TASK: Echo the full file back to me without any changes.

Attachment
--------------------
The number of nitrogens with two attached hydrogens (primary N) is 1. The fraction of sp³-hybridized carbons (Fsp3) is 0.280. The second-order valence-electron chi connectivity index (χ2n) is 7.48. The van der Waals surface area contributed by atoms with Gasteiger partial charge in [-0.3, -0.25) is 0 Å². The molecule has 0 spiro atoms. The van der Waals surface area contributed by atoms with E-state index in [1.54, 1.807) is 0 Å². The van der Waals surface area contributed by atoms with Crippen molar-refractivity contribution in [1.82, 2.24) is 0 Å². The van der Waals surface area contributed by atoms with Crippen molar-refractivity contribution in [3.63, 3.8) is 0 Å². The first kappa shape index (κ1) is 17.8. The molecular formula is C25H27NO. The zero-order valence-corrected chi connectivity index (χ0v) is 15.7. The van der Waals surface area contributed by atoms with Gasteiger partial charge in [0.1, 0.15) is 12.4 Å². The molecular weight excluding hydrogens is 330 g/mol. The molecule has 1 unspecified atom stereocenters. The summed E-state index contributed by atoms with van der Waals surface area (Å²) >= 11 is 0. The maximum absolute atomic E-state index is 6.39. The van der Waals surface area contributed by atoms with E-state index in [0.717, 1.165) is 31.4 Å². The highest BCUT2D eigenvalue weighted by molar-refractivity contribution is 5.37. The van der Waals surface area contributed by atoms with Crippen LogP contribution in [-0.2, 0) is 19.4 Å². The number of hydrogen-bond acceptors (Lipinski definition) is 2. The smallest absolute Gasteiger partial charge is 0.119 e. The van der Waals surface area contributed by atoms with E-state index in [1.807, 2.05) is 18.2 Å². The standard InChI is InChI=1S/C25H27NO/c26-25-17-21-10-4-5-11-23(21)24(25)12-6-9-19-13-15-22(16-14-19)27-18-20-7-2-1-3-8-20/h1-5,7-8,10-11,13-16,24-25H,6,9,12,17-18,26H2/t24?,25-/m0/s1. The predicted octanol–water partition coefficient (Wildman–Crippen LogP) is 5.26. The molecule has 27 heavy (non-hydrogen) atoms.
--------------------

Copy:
The number of nitrogens with two attached hydrogens (primary N) is 1. The fraction of sp³-hybridized carbons (Fsp3) is 0.280. The second-order valence-electron chi connectivity index (χ2n) is 7.48. The van der Waals surface area contributed by atoms with Gasteiger partial charge in [-0.3, -0.25) is 0 Å². The molecule has 0 spiro atoms. The van der Waals surface area contributed by atoms with E-state index in [1.54, 1.807) is 0 Å². The van der Waals surface area contributed by atoms with Crippen molar-refractivity contribution in [1.82, 2.24) is 0 Å². The van der Waals surface area contributed by atoms with Crippen molar-refractivity contribution in [3.63, 3.8) is 0 Å². The first kappa shape index (κ1) is 17.8. The molecular formula is C25H27NO. The zero-order valence-corrected chi connectivity index (χ0v) is 15.7. The van der Waals surface area contributed by atoms with Gasteiger partial charge in [0.1, 0.15) is 12.4 Å². The molecular weight excluding hydrogens is 330 g/mol. The molecule has 1 unspecified atom stereocenters. The summed E-state index contributed by atoms with van der Waals surface area (Å²) >= 11 is 0. The maximum absolute atomic E-state index is 6.39. The van der Waals surface area contributed by atoms with E-state index in [0.717, 1.165) is 31.4 Å². The highest BCUT2D eigenvalue weighted by molar-refractivity contribution is 5.37. The van der Waals surface area contributed by atoms with Crippen LogP contribution in [-0.2, 0) is 19.4 Å². The number of hydrogen-bond acceptors (Lipinski definition) is 2. The smallest absolute Gasteiger partial charge is 0.119 e. The van der Waals surface area contributed by atoms with E-state index in [1.807, 2.05) is 18.2 Å². The standard InChI is InChI=1S/C25H27NO/c26-25-17-21-10-4-5-11-23(21)24(25)12-6-9-19-13-15-22(16-14-19)27-18-20-7-2-1-3-8-20/h1-5,7-8,10-11,13-16,24-25H,6,9,12,17-18,26H2/t24?,25-/m0/s1. The predicted octanol–water partition coefficient (Wildman–Crippen LogP) is 5.26. The molecule has 27 heavy (non-hydrogen) atoms.